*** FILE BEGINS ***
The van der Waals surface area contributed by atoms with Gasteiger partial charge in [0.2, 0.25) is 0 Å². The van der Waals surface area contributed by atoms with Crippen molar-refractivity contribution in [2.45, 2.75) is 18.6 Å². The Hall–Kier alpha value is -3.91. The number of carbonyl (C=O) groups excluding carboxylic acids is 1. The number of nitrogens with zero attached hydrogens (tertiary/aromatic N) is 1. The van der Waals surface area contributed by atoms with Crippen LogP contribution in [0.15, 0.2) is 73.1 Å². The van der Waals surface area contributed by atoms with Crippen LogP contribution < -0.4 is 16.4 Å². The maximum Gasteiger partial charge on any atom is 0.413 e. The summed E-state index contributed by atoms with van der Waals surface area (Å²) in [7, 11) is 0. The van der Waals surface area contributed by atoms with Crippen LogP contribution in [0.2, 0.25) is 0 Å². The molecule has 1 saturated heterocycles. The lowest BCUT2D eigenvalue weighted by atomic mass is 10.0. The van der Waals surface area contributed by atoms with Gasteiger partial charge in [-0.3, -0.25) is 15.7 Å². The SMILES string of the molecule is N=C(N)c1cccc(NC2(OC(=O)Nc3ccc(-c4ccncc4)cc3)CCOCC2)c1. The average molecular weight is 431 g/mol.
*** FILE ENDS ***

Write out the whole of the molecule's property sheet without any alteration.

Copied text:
The van der Waals surface area contributed by atoms with Gasteiger partial charge in [0.2, 0.25) is 0 Å². The van der Waals surface area contributed by atoms with Crippen molar-refractivity contribution in [2.45, 2.75) is 18.6 Å². The Hall–Kier alpha value is -3.91. The number of carbonyl (C=O) groups excluding carboxylic acids is 1. The number of nitrogens with zero attached hydrogens (tertiary/aromatic N) is 1. The van der Waals surface area contributed by atoms with Crippen LogP contribution in [0.15, 0.2) is 73.1 Å². The van der Waals surface area contributed by atoms with Crippen LogP contribution < -0.4 is 16.4 Å². The maximum Gasteiger partial charge on any atom is 0.413 e. The summed E-state index contributed by atoms with van der Waals surface area (Å²) in [7, 11) is 0. The van der Waals surface area contributed by atoms with Crippen LogP contribution in [0.2, 0.25) is 0 Å². The molecule has 1 saturated heterocycles. The lowest BCUT2D eigenvalue weighted by atomic mass is 10.0. The van der Waals surface area contributed by atoms with Gasteiger partial charge in [-0.3, -0.25) is 15.7 Å². The SMILES string of the molecule is N=C(N)c1cccc(NC2(OC(=O)Nc3ccc(-c4ccncc4)cc3)CCOCC2)c1. The average molecular weight is 431 g/mol.